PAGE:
It’s been awhile since I’ve written about using Pages. Last time I wrote this:
Pages is no substitute for something like Adobe’s InDesign but it works very well for brochures, small newsletters, posters and more. At the moment one of the features I miss most is the lack of linked text boxes which are often necessary for larger documents such as newsletters and annual reports. There are other limitations such as no text on path and no stroke for text, features I sometimes need for event posters and flyers. On the Mac version of Pages a pen tool is available but it is, sadly, missing on the iPad. The iPad does offer a line tool but it only allows for one curve. It would be great to see the pen tool added to the iPad.
It’s been just over a year since I wrote that and Pages has seen a few updates. Most importantly, for the work I do, Apple added back the ability to have linked text boxes. For anyone that does multi-page layout, linked text boxes is a very important feature and it has allowed me to return to larger, more complex projects such as newsletters and annual reports. With the previous version of Pages on iPad these kinds of projects were sometimes possible but also more difficult. This is the feature that allows me to leave Adobe InDesign unopened for longer periods of time. I still need it but not as often. If a client specifies that they would like InDesign used or if a print job requires it then I’ll use it. Otherwise I use Pages on the iPad.
As before, the Mac version still holds onto a few features not yet brought over to the iPad but in the past year there are fewer of them. If I had to single out one missing feature that is most likely to require me to go back to the Mac to make changes it would be the inability to specify exact line height. Why this is still missing I do not know. I can change it using the -/+ widget but that is limited to Apple defined increments: .5, .75, 1… Sometimes a line height of 1 is too much but .75 is too little. I might need .9 or 1.1.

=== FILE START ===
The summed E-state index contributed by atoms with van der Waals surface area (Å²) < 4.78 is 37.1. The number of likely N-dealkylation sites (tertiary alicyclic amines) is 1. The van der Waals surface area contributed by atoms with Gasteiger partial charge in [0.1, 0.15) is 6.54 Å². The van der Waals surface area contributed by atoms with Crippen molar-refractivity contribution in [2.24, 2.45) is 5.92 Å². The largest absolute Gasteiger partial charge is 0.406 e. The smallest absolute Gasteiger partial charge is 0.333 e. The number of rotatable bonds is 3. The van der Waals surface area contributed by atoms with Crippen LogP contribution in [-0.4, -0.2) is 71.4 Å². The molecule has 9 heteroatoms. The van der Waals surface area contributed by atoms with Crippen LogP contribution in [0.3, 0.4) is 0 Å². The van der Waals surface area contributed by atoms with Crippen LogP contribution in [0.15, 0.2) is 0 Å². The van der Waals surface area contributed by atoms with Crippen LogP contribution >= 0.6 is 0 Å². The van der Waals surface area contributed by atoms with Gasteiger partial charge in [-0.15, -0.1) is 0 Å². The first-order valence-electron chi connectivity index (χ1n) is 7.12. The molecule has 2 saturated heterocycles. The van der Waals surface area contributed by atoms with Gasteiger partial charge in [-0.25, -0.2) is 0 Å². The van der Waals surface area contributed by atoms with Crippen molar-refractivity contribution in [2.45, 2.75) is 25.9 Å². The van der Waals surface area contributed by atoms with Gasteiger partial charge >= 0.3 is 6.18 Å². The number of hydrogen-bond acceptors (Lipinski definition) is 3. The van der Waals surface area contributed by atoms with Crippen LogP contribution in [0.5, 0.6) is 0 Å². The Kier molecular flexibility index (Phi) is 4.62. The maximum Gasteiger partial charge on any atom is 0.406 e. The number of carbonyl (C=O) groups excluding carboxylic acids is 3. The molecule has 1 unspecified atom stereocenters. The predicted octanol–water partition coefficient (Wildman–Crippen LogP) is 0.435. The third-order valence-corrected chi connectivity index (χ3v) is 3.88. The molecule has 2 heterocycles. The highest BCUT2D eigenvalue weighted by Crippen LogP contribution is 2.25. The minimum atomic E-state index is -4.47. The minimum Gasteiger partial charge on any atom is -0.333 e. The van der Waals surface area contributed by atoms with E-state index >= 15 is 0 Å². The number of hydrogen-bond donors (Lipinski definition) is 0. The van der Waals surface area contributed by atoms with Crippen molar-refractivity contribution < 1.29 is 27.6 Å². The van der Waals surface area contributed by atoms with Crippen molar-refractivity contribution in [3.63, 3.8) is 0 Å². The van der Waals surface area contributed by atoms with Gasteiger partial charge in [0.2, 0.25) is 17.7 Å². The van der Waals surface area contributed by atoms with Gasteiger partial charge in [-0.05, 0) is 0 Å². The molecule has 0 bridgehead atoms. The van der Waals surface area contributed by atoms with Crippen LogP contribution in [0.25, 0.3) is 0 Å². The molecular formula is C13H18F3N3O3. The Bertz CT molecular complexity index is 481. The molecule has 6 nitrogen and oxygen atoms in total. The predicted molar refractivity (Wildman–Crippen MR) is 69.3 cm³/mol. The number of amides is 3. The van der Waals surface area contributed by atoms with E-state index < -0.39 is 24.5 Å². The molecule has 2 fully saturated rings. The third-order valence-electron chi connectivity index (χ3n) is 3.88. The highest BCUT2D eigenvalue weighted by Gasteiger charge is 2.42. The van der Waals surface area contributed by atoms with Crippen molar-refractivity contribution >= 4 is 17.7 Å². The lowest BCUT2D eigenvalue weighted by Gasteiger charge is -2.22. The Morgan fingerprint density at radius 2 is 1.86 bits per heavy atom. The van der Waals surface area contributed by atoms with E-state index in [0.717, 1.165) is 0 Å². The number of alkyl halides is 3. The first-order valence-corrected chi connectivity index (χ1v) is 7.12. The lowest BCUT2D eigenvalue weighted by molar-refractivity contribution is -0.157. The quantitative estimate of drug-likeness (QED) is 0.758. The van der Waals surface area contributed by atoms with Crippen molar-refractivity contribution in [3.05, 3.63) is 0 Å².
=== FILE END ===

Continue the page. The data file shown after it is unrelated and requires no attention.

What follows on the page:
On the plus side, Apple finally added the ability to edit paragraph styles on the iPad. This one was another significant omission from the previous version and often forced me to open documents on the Mac. Additionally, Apple has added the option to display two pages side by side which is a great benefit for quickly scanning through multi-page documents. Lastly, the ability to create a master page. I’ve got a starting template that I use for newsletters and annual reports which has border guides built in. Very handy given that Pages does not have a way of showing such things.
What I have not yet had occasion to use more than a bit of playing is the ability to draw using the Pencil. This is a feature introduced with the Apple education event in March 2018. I’ve played with it a bit and can see how it might be useful but as of now have not used it for any client projects. I look forward to the kind of project that will let me have a go with it.